but the air itself flowing through the shelter
will not contain enough that it needs to be filtered.

If you still wish to filter
a wet bed sheet over the air intake
down in the shelter
will do the trick.

Equipment and cost

Cost so far: $3600 [These were Canadian dollars so would presently be less than that amount in US]

Generator: - $1500
Portable toilet - $200
Radio (SW) - $200
(or maybe $50 from Radio Shack)
Battery lights - $100
Water purifier - $100
Miscellaneous - $300
Total $6000

sufficient space for about 24 people,
depending upon bunk arrangement and so forth.
60x8= 480
480/20=24

Supplying, further equipping
and so forth will get you up to around 10K Canadian

My Best Shelter Design Yet
Below is a bit more elaborate design for about 40 people
which includes a much better entrance
and two escape /air intake hatches.

It would cost less than $5K US
and I think it is the neatest design
that I have come up with to date.

A three bus & culvert shelter

There happened to be different bus sizes,
for this actual shelter -
but any three buses will do.
It is IMPORTANT to say
any three SCHOOL buses -
because school buses - by Federal Standards -
have especially high standards for ribbing strength.

Those areas marked as dog houses
aren't really for dogs
(although I guess they could be)
but they are areas to get from the towers
to the shelter.
We built ours out of old furnace inserts.

This shelter uses culvert for the escape / airvent towers
and the main entrance.
Three feet to forty inches diameter is enough for the towers
but you need about 6 feet diameter for the entrance.
Because it is on an angle
a person over six feet tall will have plenty of headroom.
You will also need to build some steps inside it.

What Went Wrong?
(This email from a builder)

I emailed you about a year ago about ventilation on a bus. Got the bus towed to my property a month ago. Stripped inside, removed front fenders, and put plywood over windows. The track hoe and dozer arrived last Tuesday 5-25-04.

Covered bus with 6mill black plastic, spread plastic in hole, then wrapped and tacked to the sides then spread another layer over the entire bus. Then coveered with felt paper.

PVC vent pipe was installed and dirt filled around sides. About two feet of dirt was placed on roof. About one hour after the equipment operators left, my wife and I were standing in the area and whooosh the top of the bus caved in!!! 20 feet of the 25 foot bus caved in to the floor. What went wrong?

I lost everything, the bus, tools, lumber and supplies, it took me a year to pull this project off. I lost two thousand dollars not counting my time, in less than five minutes I would have been inside the bus.

----------

I wrote the builder twice, trying to find out what went wrong.
But, I can only speculate - since he never responded.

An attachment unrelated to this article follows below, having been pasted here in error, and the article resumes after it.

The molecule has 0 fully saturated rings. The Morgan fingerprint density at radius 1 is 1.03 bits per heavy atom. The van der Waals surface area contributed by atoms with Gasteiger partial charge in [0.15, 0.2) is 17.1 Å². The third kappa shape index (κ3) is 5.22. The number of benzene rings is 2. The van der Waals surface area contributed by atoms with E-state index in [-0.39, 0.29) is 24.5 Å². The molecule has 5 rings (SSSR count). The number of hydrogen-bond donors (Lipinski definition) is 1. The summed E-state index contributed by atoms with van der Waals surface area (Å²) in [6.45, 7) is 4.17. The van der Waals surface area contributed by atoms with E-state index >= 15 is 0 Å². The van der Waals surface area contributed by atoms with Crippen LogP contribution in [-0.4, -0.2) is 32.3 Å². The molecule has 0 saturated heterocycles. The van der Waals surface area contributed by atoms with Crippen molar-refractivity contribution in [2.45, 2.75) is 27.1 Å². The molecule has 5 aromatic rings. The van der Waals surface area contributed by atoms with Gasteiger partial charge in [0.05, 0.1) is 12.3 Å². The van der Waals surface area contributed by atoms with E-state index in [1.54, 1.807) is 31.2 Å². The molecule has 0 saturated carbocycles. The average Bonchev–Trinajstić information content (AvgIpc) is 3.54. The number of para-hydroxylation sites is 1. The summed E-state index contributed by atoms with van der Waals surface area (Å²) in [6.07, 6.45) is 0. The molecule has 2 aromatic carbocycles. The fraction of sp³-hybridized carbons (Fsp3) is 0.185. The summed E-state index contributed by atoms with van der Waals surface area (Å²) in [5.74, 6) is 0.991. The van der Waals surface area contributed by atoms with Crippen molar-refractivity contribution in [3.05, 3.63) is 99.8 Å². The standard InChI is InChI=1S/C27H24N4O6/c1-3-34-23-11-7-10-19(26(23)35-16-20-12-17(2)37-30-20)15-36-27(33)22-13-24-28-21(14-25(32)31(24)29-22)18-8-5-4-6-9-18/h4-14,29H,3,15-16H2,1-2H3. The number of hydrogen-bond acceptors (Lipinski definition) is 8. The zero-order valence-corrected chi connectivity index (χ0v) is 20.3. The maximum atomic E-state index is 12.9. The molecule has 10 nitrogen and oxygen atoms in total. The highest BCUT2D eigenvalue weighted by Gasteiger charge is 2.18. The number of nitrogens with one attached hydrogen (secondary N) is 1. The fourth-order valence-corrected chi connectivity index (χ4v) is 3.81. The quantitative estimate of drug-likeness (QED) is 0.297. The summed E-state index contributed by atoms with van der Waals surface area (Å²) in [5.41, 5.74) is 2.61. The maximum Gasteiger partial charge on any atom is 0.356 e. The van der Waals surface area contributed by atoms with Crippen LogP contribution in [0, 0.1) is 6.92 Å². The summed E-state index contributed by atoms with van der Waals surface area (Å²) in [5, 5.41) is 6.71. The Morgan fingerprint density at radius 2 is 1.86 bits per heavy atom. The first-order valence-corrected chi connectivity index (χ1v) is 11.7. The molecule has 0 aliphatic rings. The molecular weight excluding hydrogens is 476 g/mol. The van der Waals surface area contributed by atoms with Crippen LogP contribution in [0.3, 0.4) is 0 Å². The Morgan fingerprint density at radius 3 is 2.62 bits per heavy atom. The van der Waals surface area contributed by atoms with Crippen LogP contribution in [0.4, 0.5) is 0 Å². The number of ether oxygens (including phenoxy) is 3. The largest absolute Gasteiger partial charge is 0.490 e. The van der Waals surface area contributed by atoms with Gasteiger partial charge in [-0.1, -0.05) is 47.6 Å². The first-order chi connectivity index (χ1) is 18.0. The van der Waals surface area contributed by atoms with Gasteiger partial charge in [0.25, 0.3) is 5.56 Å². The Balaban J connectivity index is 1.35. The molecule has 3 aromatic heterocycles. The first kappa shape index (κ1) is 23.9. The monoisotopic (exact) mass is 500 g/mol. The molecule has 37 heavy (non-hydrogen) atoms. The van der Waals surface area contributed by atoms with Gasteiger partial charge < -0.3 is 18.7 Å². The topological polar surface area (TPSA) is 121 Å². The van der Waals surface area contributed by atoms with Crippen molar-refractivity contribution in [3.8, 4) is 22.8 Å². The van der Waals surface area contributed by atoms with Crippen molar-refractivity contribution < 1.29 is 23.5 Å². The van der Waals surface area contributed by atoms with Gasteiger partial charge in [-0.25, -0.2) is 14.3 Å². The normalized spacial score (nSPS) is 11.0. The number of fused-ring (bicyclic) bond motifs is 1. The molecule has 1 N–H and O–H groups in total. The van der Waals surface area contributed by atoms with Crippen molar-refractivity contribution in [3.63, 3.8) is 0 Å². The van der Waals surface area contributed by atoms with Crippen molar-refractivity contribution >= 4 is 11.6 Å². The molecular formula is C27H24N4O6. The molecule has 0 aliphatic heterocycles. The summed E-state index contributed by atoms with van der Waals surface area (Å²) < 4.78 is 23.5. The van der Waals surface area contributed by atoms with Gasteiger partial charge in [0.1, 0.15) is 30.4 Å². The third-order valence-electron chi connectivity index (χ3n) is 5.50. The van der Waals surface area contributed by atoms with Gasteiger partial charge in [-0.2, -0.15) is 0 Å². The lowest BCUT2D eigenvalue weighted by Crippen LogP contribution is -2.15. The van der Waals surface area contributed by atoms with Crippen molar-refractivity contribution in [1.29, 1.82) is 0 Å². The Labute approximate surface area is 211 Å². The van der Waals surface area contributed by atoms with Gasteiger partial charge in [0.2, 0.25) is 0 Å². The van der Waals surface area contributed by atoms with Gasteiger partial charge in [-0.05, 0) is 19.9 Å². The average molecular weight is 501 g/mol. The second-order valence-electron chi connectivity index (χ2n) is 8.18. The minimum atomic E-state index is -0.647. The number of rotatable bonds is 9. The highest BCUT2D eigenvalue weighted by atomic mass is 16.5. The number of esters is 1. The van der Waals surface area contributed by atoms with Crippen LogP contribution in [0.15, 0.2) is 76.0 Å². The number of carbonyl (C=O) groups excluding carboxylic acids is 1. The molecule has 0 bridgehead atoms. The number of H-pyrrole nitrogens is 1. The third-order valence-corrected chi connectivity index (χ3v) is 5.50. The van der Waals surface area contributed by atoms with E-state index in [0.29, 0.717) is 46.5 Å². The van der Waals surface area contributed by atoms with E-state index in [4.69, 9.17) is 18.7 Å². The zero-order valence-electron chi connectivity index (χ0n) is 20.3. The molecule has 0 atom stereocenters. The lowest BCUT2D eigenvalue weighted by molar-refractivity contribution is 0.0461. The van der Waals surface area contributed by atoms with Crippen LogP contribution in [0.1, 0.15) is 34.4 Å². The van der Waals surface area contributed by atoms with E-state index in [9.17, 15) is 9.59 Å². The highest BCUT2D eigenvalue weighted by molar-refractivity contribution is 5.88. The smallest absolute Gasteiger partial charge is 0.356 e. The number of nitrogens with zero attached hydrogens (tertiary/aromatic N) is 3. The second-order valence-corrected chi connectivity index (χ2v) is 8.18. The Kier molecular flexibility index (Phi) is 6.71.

My speculations and questions to him were as follows:

    a. In his first email to me he had mentioned a 48 passenger bus -
    and I was now wondering if it was a school bus.

      I want to use a 48 pass. bus for my shelter.I donot understand how you make the entrance. I thought about going in from the top. Also not clear on the ventilation. Any info you can give I would be thankful.

    b. I never discussed with him issues of soil and many other things. Usually, people get back to me for further guidance as they progress.

    c. Many of the things that I now stress as IMPORTANT on this web page, I have added because of this experience but while I have heard of many bus fallout shelters being built this is the first catastrophe that I have heard of.

    d. I questioned how the backfilling took place. The mentioning of dozer concerned me and I could see a dozer pushing the soil in from one side and knocking the ribbing out of square breaking their welds. Worse yet, I could imagine a dozer going over the top and weakening ALL the welds.

    e. Since we never discussed further - the question of bracing never arose. Even when one uses just soil to backfill, it is best to wet it down and let everything settle over a period of time before removing the bracing. I am very careful about removing bracing. Taking out a little here and a little there at a time. I knock it out with a sledge and have a path picked out to run at the very second. Fortunately, he never got that far.

    f. When one has not built a concrete shelter it is best to only put a couple of feet of soil on top and to mark off that area with a fence so that no vehicles go across it. Certainly not any bulldozers.

Anyway, I give you all this information as caution. But don't be put off by this one person's experience. I have heard of many bus fallout shelters, and this is the only disaster (fortunately not a tragedy) that I have heard of - (with the exception of WACO where it took an army to burn them all out and kill the children).